Antivenom shortage puts hospital in a bind

August 11, 2002|by MARLO BARNHART

Last weekend, a nationwide shortage of antivenom affected Washington County Hospital officials who faced a shortage of the lifesaving remedy needed to treat a man believed bitten by a copperhead near Sharpsburg.

"We only had two vials of antivenom on hand until a shipment of four more vials came in Friday," said Gary Aziz, director of the hospital pharmacy. One patient with a venomous snakebite could easily use that much antivenom, he said.

"The normal supply we try to keep on hand is 12 vials," Aziz said.

As it turned out, the snake in the incident in the 18900 block of Burnside Bridge Road wasn't venomous, Aziz said. But the problem with the shortage could crop up again at any time.


So far in 2002, four of the 21 animal bites reported to Washington County Fire and Rescue Communications were snakebites, Deputy Chief Roy Lescalleet said.

Because of the antivenom shortage, hospitals are cooperating with each other.

"Just recently, we supplied antivenom to Frederick Memorial Hospital for a rattlesnake bite they had," Aziz said.

Rocky Mountain Poison Control and Maryland Poison Control have also lent assistance through the shortage, Aziz said. The toll-free number for Maryland Poison Control is 1-800-492-2414.

The main reason for the shortage is that one of two national pharmaceutical companies - Wyeth - stopped making antivenom in 2001, Aziz said. That left only Savage Pharmaceuticals, which makes CroFab antivenom, experiencing problems in its manufacture at a time when demand is at an all-time high.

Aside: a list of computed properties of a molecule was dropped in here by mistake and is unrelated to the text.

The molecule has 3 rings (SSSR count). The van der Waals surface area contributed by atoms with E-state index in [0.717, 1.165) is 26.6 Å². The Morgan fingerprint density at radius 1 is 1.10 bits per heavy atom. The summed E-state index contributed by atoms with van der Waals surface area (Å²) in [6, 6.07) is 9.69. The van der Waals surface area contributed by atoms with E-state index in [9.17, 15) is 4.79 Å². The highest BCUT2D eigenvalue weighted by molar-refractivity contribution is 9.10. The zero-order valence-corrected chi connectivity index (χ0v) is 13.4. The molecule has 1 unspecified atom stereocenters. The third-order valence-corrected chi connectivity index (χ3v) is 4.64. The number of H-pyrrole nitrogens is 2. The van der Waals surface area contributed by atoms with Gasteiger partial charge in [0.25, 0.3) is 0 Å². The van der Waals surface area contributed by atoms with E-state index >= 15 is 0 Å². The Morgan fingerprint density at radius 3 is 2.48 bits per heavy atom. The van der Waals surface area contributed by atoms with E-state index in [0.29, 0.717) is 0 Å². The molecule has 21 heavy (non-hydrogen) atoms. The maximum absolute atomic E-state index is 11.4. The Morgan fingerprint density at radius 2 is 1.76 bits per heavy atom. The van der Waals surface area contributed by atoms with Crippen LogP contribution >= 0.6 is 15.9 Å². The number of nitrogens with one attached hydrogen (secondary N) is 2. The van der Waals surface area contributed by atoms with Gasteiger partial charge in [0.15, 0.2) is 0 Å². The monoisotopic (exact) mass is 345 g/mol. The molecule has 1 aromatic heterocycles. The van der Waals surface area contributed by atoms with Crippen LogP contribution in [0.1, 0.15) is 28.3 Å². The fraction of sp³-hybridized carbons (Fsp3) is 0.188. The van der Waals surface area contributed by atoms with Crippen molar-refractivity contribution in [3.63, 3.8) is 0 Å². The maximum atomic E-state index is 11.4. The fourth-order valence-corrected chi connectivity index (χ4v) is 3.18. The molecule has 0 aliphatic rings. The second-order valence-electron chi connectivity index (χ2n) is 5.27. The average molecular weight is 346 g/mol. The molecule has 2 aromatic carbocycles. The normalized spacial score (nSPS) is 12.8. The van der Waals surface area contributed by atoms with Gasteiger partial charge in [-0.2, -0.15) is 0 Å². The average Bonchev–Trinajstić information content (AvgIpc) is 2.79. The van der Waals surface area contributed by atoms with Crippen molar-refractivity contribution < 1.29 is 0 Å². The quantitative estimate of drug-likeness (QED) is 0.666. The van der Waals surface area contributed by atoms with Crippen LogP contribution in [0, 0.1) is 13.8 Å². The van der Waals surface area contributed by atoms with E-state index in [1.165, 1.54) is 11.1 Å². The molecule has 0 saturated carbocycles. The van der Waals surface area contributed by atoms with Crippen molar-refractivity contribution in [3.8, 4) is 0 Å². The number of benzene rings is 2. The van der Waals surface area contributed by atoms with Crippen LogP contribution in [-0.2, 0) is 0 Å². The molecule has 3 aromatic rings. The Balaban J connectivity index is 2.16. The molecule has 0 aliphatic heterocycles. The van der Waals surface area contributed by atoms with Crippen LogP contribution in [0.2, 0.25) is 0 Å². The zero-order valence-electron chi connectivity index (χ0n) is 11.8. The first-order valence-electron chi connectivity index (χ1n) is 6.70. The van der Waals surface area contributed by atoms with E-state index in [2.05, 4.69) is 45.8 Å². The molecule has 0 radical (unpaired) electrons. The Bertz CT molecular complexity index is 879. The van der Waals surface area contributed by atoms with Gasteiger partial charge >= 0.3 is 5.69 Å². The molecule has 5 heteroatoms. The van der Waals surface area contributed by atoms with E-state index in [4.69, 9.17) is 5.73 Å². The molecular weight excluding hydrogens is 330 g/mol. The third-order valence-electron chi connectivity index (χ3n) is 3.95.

Antivenom is produced by injecting a nonlethal dose of venom into certain animals and then extracting and purifying the antibodies that can neutralize the venom, Aziz said. Horses have been the common donors of those antibodies but strong side effects had health officials looking elsewhere.

CroFab uses sheep, which produce a milder product that is as effective, health officials said.

On a Web site devoted to snake bite avoidance and first aid, Greg Longhurst, a reptile specialist in Florida, suggests keeping yards well-manicured, wearing shoes in the outdoors, wearing gloves when weeding, donning leather boots while in snake country and watching where you put your feet and hands.

If bitten by a snake, remain calm, get to a hospital as quickly as possible, apply suction to the bite area, remove jewelry in case of swelling and attempt to identify the snake - preferably by bringing the dead snake to the hospital.

Health authorities agree victims should never cut the wound, use a tourniquet or put ice on a snakebite.

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